You’ve always tried to stay on the right side of the law, but you can’t control everything that goes on at your business. You may not be surprised that you’re facing white-collar crime allegations because of the size of the company, but that doesn’t mean you should dismiss them.
There are many kinds of white-collar crimes. If you’re accused of a white-collar crime, you need to know which crime you’re accused of. You may be accused of fraud, insider trading, embezzlement or other white-collar crimes that potentially have serious penalties.
One fortunate thing about these types of accusations is that they are very hard to prosecute. There are many complex transactions that happen in the daily life of a business, and if a person does intend to commit fraud, it’s likely that it will be very difficult to track.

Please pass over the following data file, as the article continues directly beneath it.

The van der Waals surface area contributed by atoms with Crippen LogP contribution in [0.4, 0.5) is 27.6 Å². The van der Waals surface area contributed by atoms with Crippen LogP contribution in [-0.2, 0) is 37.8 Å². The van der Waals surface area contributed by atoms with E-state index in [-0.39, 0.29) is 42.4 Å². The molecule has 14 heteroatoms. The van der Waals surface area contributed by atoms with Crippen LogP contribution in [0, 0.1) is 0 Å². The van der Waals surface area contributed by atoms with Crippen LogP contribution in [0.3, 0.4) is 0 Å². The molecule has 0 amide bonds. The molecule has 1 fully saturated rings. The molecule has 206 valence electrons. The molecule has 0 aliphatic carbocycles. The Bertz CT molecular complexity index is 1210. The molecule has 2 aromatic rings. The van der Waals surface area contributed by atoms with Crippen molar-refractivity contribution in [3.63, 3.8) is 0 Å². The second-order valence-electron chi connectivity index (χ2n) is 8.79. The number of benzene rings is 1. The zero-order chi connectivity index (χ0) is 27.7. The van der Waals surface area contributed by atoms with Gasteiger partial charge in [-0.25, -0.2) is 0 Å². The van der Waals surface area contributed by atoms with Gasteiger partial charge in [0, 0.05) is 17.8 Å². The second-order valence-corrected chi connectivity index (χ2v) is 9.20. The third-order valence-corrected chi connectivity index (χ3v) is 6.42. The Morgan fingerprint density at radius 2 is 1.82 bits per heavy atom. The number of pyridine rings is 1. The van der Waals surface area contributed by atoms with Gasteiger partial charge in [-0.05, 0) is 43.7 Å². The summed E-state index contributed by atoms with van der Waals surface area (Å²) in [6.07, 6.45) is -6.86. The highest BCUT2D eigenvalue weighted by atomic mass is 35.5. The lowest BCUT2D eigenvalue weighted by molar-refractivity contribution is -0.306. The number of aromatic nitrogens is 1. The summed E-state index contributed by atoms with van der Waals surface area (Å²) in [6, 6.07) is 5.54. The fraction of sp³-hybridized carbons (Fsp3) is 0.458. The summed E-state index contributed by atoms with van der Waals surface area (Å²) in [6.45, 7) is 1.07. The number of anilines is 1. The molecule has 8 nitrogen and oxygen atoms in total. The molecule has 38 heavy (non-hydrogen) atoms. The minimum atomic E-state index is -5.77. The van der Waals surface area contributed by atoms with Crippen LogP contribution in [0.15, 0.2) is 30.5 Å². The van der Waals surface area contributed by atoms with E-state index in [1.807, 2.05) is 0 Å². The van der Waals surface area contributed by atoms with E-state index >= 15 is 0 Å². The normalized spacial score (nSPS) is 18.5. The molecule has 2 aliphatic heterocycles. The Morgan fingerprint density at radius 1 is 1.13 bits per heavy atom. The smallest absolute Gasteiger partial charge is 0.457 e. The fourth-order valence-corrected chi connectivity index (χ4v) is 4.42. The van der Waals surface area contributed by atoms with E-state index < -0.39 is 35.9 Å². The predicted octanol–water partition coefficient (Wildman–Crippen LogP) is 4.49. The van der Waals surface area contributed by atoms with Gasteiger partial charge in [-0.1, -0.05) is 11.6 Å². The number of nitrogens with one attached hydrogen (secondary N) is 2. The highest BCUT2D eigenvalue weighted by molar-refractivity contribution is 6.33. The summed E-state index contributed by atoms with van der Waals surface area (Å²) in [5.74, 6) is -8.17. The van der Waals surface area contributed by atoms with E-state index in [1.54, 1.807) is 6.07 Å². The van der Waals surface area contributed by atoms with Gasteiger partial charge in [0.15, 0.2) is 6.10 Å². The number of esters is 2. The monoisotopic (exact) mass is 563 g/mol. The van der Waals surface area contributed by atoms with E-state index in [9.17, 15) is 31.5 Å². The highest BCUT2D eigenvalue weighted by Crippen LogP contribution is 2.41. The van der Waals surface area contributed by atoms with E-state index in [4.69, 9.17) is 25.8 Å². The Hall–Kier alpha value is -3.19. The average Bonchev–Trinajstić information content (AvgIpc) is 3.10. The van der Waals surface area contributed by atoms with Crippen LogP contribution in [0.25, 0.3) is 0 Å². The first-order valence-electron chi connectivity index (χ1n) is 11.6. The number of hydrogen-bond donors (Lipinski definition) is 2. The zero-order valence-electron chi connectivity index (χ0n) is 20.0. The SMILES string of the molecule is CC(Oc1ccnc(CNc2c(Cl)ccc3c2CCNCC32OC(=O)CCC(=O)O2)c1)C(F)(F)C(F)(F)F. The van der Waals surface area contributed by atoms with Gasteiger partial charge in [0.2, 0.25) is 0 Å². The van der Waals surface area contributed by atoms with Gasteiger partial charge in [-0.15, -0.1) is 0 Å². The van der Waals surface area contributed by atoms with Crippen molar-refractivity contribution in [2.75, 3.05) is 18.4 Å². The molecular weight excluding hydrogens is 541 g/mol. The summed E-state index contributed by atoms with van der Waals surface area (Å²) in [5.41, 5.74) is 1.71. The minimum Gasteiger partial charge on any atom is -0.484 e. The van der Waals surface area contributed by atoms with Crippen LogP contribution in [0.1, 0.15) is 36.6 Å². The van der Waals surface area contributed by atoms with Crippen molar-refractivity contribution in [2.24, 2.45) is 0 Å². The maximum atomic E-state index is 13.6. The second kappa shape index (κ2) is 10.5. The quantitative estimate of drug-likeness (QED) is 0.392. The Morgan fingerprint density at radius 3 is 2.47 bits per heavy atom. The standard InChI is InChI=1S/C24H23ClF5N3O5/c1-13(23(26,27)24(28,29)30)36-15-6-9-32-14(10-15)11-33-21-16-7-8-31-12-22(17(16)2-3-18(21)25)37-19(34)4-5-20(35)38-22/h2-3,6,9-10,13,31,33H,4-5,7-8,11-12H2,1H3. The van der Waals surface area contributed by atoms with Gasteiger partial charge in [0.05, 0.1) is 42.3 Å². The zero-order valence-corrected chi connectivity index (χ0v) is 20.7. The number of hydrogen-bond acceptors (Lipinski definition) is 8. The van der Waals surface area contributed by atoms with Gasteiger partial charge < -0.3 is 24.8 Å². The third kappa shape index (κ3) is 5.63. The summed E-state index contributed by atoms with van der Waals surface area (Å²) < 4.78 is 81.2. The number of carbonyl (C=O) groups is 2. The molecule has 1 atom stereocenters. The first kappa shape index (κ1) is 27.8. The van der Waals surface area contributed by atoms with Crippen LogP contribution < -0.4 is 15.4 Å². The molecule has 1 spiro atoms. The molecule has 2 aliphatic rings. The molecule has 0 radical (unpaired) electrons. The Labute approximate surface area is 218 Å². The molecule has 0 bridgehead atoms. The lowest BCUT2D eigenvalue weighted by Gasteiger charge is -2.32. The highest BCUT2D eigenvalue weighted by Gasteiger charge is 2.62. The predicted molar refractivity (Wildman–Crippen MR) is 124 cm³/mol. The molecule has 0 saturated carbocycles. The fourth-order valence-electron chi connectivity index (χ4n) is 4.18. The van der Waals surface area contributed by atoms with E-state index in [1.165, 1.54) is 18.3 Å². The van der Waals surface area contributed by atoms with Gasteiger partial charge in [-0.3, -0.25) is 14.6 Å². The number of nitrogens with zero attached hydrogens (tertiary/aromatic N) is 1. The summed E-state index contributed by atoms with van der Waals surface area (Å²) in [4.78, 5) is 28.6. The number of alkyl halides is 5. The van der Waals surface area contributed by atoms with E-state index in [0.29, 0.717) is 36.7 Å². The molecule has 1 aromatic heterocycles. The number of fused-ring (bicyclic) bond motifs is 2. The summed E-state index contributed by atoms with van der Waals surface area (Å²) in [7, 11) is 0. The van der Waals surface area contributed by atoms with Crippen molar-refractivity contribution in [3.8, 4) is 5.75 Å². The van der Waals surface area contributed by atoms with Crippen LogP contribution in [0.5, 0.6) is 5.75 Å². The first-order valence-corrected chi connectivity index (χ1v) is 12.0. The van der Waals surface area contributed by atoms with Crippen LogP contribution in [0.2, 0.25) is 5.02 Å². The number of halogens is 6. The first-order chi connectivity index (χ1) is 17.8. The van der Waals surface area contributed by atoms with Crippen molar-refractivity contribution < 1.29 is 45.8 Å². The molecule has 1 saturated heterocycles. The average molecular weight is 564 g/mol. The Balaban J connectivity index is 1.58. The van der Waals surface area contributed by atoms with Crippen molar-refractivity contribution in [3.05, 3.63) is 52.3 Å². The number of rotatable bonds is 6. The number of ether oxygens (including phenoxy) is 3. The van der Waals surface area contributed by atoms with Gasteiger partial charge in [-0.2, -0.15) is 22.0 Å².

The one type of person that can help the prosecution in this kind of case is a whistleblower, because he or she is a witness to the crime. There has been an increase in whistleblowing in the last several years, with 3,923 tips being sent to the Securities and Exchange Commission (SEC) in 2015. Many whistleblowers have the potential to be paid out for the crimes they report, which is the draw for providing information to the government.
White-collar crimes cost the United States around $300 billion every year. For this reason, the Federal Bureau of Investigation (FBI) does prosecute those who participate in these crimes. The government can also sanction corporations if they involve themselves in offenses. Some of the potential penalties include restitution, forfeiture, supervised release or imprisonment. The penalties can be severe, so it’s in your best interests to develop a defense quickly.
Source: Cornell Law School, “White-collar crime,” accessed July 28, 2017